I don't understand your thought about TSH to T3/T4 ratio. TSH is a pituitary hormone that's simply a "signal" for the thyroid to produce more hormones; when the thyroid doesn't respond, the pituitary puts out more TSH; if there is adequate or too much thyroid hormone, the pituitary stops producing TSH - at least, that's the way it's supposed to work, but it doesn't always.
As I stated in my post of Jan 21, my TSH stays at 0.01, or less, and I'm not hyper. To my knowledge, there is no specific ratio of TSH to FT3/FT4. There should, however, be a proper ratio of FT3 to FT4. Many of us feel best with FT4 at mid range or higher and FT3 in the upper 1/3 of its range - another reason why the ranges on your own report are so important.
First, the reference ranges do vary from lab to lab. That's why you were asked for the ranges shown on your lab reports. We always try to evaluate the relative position of a test result within the correct reference range, so that we can give the best response to a member.
Second, the reason I asked about the Jan FT4 result of 2.6 was that it looked suspiciously like it could be an accidental duplication of the Jan result for FT3. With your medication data, and symptoms, there did not appear to be any reason why the FT4 should go up so much from the 1.4 result in Aug. There is no FT4 range that I have ever seen that would seem to be consistent with the 2.6 number you listed, as compared to prior levels, and in view of your meds history. Therefore, I asked the question, which you totally misread, as follows.
"One more thing..gimmel..look again, the 2011 test is not a repeat, the number are not the same. The free T3 is 2.6 and in 2009 it was 2.8. The free T4 is 2.6 and in 2009 was 10.1. The 10.1 is not a typo. It is due to the old measurement of ug/dL in 2009 and now (2011) the labs are using ng/dL."
I clearly understood the different units of measurement and range info, but you didn't look at the 1.4 (within range) result in Aug compared to the 2.6 in Jan (well above range). There was no logical reason that I could think of other than a typo, or lab error. That's why I asked.
So in spite of your pointed accusation, I haven't missed a single point of your posts. If you will kindly dismount from your high horse and slow down a minute, there is a lot you can learn here. For example I have found research data that explained that it was not uncommon for TSH to be suppressed when taking significant quantities of thyroid meds. In spite of what many doctors will tell you, this does not mean that you have become hyper and need to reduce meds. You are hyper only if you have hyper symptoms due to excessive levels of the biologically active thyroid hormones FT3 and FT4, which you probably do not.
Another thing that should interest you is that FT3 is the most important of the tests because FT3 largely regulates metabolism and many other body functions. Scientific studies have shown that FT3 correlated best with hypo symptoms, while TSH and FT4 did not correlate.
From the information that you have provided, I expect that your hypo symptoms are due to your FT3 being too low, and likely in need of a T3 med source. Just because Your FT3 is within the range does not mean that it is okay for you. The ranges are far too broad for that to be the case. Besides the anecdotal info that Barb mentioned, I can give you a scientific reason as to why that is the case.
The ranges for FT3 and FT4 have never been corrected as was done for TSH over 8 years ago. At that time the AACE decided that there were far more hypo patients than would be predicted by their old ref. range. So when they carefully purged from their data base suspect hypo patient data and recalculated the limits, the range changed significantly from .5 - 5.0 down to .3 - 3.0. If the data bases for FT3 and FT4 were similarly corrected, with my training and experience in statistical analysis, I have estimated that the range for FT3 would be more like 3.2 - 4.3 and the FT4 range would be more like 1.0 - 1.55. That is why I think we hear from so many patients with FT3 and FT4 levels in the lower part of the current ranges, yet they still have lingering hypo symptoms.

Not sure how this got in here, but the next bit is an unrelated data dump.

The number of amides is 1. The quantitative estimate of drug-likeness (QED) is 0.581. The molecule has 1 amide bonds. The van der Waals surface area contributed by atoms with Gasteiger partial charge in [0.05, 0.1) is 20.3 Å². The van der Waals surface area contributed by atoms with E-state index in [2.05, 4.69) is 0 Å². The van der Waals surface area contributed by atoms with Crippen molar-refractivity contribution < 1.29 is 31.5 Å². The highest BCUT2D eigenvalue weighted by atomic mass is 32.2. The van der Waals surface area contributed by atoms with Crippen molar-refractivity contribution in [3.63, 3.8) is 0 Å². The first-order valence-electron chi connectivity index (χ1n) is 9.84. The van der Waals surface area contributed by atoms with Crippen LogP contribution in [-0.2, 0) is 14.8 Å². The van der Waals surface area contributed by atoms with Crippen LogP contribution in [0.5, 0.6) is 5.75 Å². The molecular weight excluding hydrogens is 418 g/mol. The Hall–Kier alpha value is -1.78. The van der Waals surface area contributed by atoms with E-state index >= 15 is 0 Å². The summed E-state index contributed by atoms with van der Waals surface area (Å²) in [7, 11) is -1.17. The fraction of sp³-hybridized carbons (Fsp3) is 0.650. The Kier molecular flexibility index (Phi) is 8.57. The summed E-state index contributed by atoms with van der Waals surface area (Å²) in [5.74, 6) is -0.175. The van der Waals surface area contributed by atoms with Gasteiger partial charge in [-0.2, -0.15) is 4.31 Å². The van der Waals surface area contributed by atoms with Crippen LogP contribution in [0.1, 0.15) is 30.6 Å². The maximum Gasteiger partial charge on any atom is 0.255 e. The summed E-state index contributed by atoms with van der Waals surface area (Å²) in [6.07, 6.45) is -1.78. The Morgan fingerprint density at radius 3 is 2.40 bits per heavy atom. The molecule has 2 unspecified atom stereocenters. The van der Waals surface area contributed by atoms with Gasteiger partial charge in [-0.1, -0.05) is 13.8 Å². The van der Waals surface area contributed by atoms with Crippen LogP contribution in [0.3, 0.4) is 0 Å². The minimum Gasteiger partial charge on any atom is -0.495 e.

I have found further support for this in studies on patients with no hypo symptoms, where their FT3 and FT4 data would produce ranges more like what I have suggested. Of course all this would be academic if the doctors appropriately used the ranges clinically, as guidelines within which to adjust levels as necessary to relieve symptoms. Instead they use them as pass/fail, and many patients in the lower end of the ranges suffer with that decision.
Another thing you should be aware of is that very frequently patients taking sig. doses of thyroid meds do not adequately convert T4 to T3, resulting in low FT3 such as yours, and resultant hypo symptoms. Concurrent with this, low selenium and low iron levels seem to inhibit this conversion. So it would be a good idea to be tested for those. Also, hypo patients often have low Vitamin D and B12, as well. So, also worth checking.
Probably the best suggestion I can make is for you to discuss all this with your doctor and see if you can reach some understanding of your intent to be treated clinically by testing and adjusting FT3 and FT4 levels as necessary to relieve symptoms, without being constrained by resultant TSH levels. Symptom relief has to be all important for you, not test results. Test results and reference ranges should only be markers to track your progress toward becoming euthyroid. If your doctor has a problem with this approach, or with prescribing meds other than T4 types, then you will need to find a good thyroid doctor that will do so.
I think you might find very interesting this link to a letter written by a good thyroid doctor. He often consults with patients located at some distance from his office. The form letter is sent to the PCP of the patient, for use a guideline for treatment.